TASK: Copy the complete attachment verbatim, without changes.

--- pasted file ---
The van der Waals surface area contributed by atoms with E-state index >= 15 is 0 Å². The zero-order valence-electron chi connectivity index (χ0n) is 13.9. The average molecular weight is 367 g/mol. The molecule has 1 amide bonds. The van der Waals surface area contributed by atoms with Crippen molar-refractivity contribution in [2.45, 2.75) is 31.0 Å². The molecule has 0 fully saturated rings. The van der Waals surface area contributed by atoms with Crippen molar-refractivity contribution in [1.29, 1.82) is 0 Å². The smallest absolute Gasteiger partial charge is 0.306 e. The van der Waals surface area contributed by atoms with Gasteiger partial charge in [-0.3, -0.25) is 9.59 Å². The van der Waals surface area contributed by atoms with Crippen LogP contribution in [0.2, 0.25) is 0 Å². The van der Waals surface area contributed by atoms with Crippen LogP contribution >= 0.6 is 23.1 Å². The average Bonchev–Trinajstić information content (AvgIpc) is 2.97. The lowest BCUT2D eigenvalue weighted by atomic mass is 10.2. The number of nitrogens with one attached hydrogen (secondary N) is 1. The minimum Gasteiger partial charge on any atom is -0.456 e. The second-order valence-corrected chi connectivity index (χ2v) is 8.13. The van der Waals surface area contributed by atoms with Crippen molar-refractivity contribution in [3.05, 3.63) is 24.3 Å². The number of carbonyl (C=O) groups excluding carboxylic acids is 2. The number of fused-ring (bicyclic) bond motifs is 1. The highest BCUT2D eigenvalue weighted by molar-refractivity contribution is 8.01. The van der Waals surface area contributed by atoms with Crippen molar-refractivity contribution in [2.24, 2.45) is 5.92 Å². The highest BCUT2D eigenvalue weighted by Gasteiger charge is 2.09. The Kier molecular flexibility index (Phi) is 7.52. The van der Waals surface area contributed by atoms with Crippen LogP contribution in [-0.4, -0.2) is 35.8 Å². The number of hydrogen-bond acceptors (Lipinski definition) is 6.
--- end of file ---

The van der Waals surface area contributed by atoms with E-state index >= 15 is 0 Å². The zero-order valence-electron chi connectivity index (χ0n) is 13.9. The average molecular weight is 367 g/mol. The molecule has 1 amide bonds. The van der Waals surface area contributed by atoms with Crippen molar-refractivity contribution in [2.45, 2.75) is 31.0 Å². The molecule has 0 fully saturated rings. The van der Waals surface area contributed by atoms with Crippen molar-refractivity contribution in [1.29, 1.82) is 0 Å². The smallest absolute Gasteiger partial charge is 0.306 e. The van der Waals surface area contributed by atoms with Gasteiger partial charge in [-0.3, -0.25) is 9.59 Å². The van der Waals surface area contributed by atoms with Crippen LogP contribution in [0.2, 0.25) is 0 Å². The van der Waals surface area contributed by atoms with Crippen LogP contribution >= 0.6 is 23.1 Å². The average Bonchev–Trinajstić information content (AvgIpc) is 2.97. The lowest BCUT2D eigenvalue weighted by atomic mass is 10.2. The number of nitrogens with one attached hydrogen (secondary N) is 1. The minimum Gasteiger partial charge on any atom is -0.456 e. The second-order valence-corrected chi connectivity index (χ2v) is 8.13. The van der Waals surface area contributed by atoms with Crippen molar-refractivity contribution in [3.05, 3.63) is 24.3 Å². The number of carbonyl (C=O) groups excluding carboxylic acids is 2. The number of fused-ring (bicyclic) bond motifs is 1. The highest BCUT2D eigenvalue weighted by molar-refractivity contribution is 8.01. The van der Waals surface area contributed by atoms with Crippen molar-refractivity contribution in [2.24, 2.45) is 5.92 Å². The highest BCUT2D eigenvalue weighted by Gasteiger charge is 2.09. The Kier molecular flexibility index (Phi) is 7.52. The van der Waals surface area contributed by atoms with Crippen LogP contribution in [-0.4, -0.2) is 35.8 Å². The number of hydrogen-bond acceptors (Lipinski definition) is 6.